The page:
A former Arizona legislator, convicted of soliciting and accepting a bribe while he was a Tempe city councilman and misleading donors about a scholarship fund to benefit his relatives, will not be going to prison.
On Wednesday afternoon, Judge Frederick Martone sentenced former state Rep. Ben Arredondo to three years probation, 18 months home confinement and ordered him to pay $5,740 in fines, assessments and restitution.
Arredondo pleaded guilty in October to honest services wire fraud, the technical charge for bribery that is often used in public corruption cases.
He also pleaded guilty to wire fraud for setting up a scholarship fund that benefited some of his relatives while telling donors it was for disadvantaged youth.
"The judge made it very clear that Mr. Arredondo took responsibility for the things that he did," said defense attorney Jean-Jacques Cabou. "But, the judge also made clear, this was very different from many corruption cases and this was not, at the end of the day, a typical case nor was Ben the typical defendant. And, I think his sentence reflected that ."
Martone told the court, which was packed with emotional Arredondo supporters, it's a fair sentence for a case that is "cheap, tawdry and pathetic" - but, noted Arredondo is "far from being Jack the Ripper."
In fact, he questioned whether the resources of the federal government were appropriately directed during a 2 1/2-year period.
That is in reference to the sting operation that had FBI agents posing as land developers who gave Arredondo sports tickets - in exchange for his help in securing a development deal - while he was a Tempe city councilman.
The prosecution says those tickets were valued at more than $5,000.
Before the sentencing was read, Arredondo's son spoke on his father's behalf - saying he was to blame for his father accepting the tickets.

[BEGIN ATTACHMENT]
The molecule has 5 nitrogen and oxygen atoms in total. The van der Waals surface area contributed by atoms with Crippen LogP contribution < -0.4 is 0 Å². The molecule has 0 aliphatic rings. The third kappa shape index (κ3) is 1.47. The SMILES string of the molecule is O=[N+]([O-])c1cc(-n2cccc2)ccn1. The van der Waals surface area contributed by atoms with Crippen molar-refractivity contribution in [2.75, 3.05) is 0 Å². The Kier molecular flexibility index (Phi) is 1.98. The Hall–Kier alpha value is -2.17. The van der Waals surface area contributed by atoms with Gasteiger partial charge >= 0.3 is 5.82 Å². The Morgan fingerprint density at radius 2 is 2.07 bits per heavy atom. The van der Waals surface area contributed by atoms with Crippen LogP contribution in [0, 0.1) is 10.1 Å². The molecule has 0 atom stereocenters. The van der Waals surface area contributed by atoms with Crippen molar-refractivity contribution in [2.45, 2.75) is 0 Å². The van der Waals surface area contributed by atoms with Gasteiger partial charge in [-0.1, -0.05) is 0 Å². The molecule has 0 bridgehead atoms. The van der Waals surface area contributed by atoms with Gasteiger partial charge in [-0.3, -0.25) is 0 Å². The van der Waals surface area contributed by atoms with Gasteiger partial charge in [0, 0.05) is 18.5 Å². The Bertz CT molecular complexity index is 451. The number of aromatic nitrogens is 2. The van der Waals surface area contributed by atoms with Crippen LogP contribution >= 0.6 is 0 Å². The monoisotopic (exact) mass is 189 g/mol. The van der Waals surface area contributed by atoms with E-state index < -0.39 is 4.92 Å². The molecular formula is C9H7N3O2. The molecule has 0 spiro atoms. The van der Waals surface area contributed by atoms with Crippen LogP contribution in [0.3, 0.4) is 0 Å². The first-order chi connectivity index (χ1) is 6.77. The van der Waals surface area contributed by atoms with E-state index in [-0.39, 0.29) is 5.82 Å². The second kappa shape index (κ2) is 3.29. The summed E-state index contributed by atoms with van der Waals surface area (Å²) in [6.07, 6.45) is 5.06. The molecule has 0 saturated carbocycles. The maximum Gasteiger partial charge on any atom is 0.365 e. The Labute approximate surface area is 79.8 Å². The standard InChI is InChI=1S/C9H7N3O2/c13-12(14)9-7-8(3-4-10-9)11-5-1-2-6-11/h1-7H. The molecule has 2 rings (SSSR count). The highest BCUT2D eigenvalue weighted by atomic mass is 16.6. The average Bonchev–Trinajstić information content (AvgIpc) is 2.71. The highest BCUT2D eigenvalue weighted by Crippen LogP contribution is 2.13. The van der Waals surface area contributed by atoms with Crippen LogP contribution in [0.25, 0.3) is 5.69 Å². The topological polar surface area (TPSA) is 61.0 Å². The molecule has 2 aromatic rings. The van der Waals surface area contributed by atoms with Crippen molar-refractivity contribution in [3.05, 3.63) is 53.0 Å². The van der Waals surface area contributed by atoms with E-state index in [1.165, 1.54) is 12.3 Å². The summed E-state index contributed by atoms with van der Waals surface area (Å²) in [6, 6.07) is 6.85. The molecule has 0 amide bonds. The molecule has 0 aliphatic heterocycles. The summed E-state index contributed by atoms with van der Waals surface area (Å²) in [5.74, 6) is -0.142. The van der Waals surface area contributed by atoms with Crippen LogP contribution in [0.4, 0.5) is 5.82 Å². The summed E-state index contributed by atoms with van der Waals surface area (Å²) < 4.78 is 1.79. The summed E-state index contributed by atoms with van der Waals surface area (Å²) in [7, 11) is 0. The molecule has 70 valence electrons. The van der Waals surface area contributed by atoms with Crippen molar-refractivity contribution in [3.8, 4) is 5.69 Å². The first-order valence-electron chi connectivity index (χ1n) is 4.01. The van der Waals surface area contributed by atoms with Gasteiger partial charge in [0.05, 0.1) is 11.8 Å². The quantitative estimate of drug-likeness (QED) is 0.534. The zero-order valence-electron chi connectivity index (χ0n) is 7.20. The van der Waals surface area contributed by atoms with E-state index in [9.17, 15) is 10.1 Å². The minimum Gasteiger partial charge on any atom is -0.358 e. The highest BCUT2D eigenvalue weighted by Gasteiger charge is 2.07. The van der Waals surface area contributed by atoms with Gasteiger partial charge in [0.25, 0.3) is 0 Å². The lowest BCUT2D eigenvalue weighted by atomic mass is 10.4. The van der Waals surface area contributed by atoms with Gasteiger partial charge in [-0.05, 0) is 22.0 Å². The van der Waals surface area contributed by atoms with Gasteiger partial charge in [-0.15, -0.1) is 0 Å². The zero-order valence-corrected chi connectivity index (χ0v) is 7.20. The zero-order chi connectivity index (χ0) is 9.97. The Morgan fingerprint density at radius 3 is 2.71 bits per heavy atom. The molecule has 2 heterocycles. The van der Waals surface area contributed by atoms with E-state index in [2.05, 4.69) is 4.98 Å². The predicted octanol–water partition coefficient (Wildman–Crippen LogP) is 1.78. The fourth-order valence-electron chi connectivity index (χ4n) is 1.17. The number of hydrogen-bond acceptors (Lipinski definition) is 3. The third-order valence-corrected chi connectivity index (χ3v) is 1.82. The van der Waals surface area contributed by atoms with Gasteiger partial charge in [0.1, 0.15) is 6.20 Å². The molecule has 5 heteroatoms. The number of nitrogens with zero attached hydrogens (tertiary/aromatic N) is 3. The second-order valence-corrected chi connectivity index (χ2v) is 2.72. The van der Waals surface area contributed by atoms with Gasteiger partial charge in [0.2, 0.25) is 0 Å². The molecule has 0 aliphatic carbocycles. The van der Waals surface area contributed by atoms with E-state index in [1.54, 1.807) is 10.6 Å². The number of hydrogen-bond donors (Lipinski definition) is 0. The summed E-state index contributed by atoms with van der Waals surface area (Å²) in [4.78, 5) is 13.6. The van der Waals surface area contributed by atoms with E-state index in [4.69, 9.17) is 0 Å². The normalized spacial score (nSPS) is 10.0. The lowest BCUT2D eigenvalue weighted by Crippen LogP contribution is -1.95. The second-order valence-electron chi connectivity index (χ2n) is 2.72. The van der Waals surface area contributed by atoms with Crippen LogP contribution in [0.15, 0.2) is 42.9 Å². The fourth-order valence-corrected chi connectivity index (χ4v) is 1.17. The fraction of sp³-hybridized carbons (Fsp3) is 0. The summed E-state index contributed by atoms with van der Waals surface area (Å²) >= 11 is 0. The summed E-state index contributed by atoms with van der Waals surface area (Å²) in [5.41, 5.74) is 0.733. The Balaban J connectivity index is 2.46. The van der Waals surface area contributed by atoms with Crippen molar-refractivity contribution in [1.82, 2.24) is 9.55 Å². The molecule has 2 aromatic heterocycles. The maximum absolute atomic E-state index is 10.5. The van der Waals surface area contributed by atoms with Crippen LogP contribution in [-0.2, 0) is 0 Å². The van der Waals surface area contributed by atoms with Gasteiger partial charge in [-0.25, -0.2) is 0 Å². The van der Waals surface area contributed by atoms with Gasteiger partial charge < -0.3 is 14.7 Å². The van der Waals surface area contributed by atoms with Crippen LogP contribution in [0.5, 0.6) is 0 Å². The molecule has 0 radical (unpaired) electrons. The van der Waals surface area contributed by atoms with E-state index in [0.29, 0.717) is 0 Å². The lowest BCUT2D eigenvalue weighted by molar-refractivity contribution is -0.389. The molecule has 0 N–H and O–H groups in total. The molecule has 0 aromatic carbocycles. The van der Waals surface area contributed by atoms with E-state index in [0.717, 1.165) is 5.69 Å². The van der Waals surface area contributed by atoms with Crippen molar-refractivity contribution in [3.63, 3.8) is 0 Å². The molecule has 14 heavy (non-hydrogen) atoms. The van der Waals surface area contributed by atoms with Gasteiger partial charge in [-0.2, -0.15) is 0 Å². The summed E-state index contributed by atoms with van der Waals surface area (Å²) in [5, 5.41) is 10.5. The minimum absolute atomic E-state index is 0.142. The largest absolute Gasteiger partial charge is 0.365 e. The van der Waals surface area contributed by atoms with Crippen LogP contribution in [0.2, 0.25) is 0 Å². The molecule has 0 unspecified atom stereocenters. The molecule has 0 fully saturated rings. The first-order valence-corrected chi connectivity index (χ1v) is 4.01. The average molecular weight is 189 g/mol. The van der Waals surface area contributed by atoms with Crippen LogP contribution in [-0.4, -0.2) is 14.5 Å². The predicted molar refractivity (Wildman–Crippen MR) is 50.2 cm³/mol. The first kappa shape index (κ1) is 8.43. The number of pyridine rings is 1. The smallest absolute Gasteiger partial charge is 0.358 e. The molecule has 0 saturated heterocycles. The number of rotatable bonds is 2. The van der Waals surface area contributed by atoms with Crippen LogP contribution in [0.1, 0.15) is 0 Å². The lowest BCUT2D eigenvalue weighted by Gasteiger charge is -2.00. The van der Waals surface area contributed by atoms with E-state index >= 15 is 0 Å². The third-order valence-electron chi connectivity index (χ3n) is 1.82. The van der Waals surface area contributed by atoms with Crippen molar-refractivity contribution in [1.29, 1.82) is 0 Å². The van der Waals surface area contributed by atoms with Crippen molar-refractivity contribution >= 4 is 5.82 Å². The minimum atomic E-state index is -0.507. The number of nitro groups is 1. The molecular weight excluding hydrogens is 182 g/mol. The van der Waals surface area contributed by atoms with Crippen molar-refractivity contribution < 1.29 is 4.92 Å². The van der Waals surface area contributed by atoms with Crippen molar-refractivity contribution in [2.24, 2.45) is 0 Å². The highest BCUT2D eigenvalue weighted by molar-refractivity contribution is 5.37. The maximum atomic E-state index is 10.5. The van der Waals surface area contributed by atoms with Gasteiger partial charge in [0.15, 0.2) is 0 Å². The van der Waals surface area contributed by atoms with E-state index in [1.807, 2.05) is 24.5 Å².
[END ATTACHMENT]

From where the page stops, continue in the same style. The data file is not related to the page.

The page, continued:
Ben Arredondo Jr. blamed his own selfishness for pressuring his father to accept them.
The defendant took full responsibility in court, stating,"I knew it was wrong to take the tickets, I knew it was wrong."
But, Arredondo contends it would never have compromised his vote on any land deal.
He said he simply wanted to improve a blighted neighborhood where the "developers" were looking.
The prosecution painted Arredondo as a corrupt politician who abused the trust of his constituents and those who donated to his "Arredondo Scholarship Fund."
In the latter example, the fund benefited seven of his distant family members to the tune of more than 50,000 dollars - something donors didn't know about.
But, the defense pointed out that of the nearly 200 letters sent to donors, only one came forward as a victim wanting restitution.
Friends and family members who spoke on behalf of Arredondo's character described him as a dedicated public servant who has done far more good than bad for his community - serving as both an educator and mentor.
"I have never seen anything along the lines of these allegations brought forth," Arizona state Sen. Ed Ableser, who has known Arredondo for more than 15 years since he was a student at ASU. "Ben has been nothing but honest, has been nothing but open towards me and our community and I've loved having the opportunity to learn from him in that regard."
While Arredondo avoided a harsher prison sentence, his emotional son told the court his father has already been dealt the harshest punishment he could receive.
"The Arredondo name will always be tarnished in the eyes of the public," said Ben Arredondo Jr.
After Wednesday's sentencing, CBS5 caught up with Arredondo, who was shielded by his family members outside of the courthouse.
Even though it has been 247 days since his indictment, with no public comment, Arredondo refused to speak with the media.
The prosecution, which had been pushing for a minimum of 18 months in prison, also declined to comment.
Copyright 2013 CBS 5 (KPHO Broadcasting Corporation). All rights reserved. The Associated Press contributed to this report.
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